Between his SUPERB performance and a cover shoot for fellow UC Berkeley student publication Caliber, you might say that East Bay rapper Lil B is “locally world famous.” Or, while catching up on the evening news, you might double take at the screen and say, “Wait, isn’t that Lil B? I thought I was watching CNN.”
You are. Watching CNN, that is. And that’s Lil B on the evening news, explaining why he’s endorsing Bernie Sanders for president. Maybe you’re not into CNN. Maybe MSNBC is more your thing. The rapper appears and you’re met with a bout of déjà vu. “Isn’t that… is that Lil B?”
Then again, maybe only your parents watch CNN or MSNBC. Turns out the sole reason you own a TV is for ESPN. Voila, there he is again, on SportsNation. “Lil B knows sports, I guess?”
Even if you’re not a TV person, odds are good that you’re still aware of Lil B’s triumphant summer. Starting with his curse of James Harden during the NBA Western Conference Finals in May, The BasedGod blazed through several interviews with the media on a wide variety of subjects, almost none of which concerned his music. He offered his opinions on the Black Lives Matter movement in the context of Bernie Sanders’ presidential campaign, the NBA playoffs, transgender and gay rights, and other policy issues. Of course, that’s not to say Lil B’s music has been irrelevant these past few months — a free freestyle mixtape with steadily rising Chicago emcee Chance the Rapper has garnered considerable attention since its release earlier this year. Chance referred to the appropriately titled Free (Based Freestyles Mixtape) as a “masterpiece.”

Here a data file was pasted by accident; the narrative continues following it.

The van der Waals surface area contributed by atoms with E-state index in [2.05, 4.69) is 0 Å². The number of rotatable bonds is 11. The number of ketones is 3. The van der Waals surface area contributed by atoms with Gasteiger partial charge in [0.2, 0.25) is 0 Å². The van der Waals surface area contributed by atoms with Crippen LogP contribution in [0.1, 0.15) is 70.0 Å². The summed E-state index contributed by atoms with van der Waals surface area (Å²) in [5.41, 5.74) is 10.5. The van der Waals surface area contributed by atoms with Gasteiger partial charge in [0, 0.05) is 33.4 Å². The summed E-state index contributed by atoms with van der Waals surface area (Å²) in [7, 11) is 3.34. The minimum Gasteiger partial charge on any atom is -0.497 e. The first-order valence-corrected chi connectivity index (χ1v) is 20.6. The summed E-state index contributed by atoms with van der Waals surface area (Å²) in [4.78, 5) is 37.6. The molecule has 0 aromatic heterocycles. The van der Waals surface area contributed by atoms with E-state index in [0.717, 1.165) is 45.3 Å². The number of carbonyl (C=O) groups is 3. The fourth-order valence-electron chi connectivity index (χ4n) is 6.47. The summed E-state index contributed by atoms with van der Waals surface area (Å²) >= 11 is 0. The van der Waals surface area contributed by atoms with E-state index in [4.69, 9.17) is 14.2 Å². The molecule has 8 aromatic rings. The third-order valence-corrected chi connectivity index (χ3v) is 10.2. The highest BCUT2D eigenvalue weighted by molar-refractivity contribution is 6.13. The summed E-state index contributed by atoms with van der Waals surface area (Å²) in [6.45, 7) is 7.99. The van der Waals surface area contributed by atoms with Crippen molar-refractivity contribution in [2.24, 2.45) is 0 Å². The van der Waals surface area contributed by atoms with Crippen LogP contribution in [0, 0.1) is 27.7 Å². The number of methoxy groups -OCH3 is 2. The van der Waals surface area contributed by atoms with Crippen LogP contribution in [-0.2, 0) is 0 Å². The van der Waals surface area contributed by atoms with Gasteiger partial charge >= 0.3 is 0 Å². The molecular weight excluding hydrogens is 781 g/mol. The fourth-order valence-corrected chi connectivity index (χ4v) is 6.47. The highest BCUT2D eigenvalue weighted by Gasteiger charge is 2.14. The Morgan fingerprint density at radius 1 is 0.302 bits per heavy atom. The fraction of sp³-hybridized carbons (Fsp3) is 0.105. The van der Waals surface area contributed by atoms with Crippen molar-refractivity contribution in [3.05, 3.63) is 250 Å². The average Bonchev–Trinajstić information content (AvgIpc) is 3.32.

Despite his ubiquitous media presence, a simple Google search results in the valid impression that Lil B’s music, much of which is packed into exorbitantly-sized mixtapes, merits neither his popularity nor his influence. The lyrical content of his work is almost irritatingly myopic; for many, his improvisational and thematic styles will be tolerable only in small doses. It’s easy to tell that Lil B has never aimed for “good.” Nevertheless, The BasedGod’s “Wonton Soup” catapulted him into Internet meme-dom, providing him with exposure which he cleverly cultivated into a questionable, yet somehow devoted, following.
Years ago, around the time that “Wonton Soup” blew up, being aware of The BasedGod and his music counted toward your hip cred. Anything good was “based.” Now, his million-plus Twitter followers suggest a far greater level of success than would be expected. For some, the Based lifestyle — one that preaches unconditional love, self-confidence and acceptance — is admirable and worth adhering to through social media. Others know of the rapper because of his music alone, in which case Lil B is a joke that ballooned and was let loose to expend its gaseous contents aimlessly around the room, ephemeral in nature but sure to cause a hysterical stir.
Kids used to worship The BasedGod because of all the shits he didn’t give. Now everyone pays attention to the ones he does.
It would seem that Lil B’s plethora of television appearances is partially contingent on the fact that news producers aren’t able to make the comparison between Lil B and competing rappers, based purely on musical content or talent. So what distinction has led him to this level of influence? His social media prowess is certainly nothing to scoff at: even if the majority of his tweets are random girls’ selfies, directly messaged to him via Instagram, its power is unquestionable.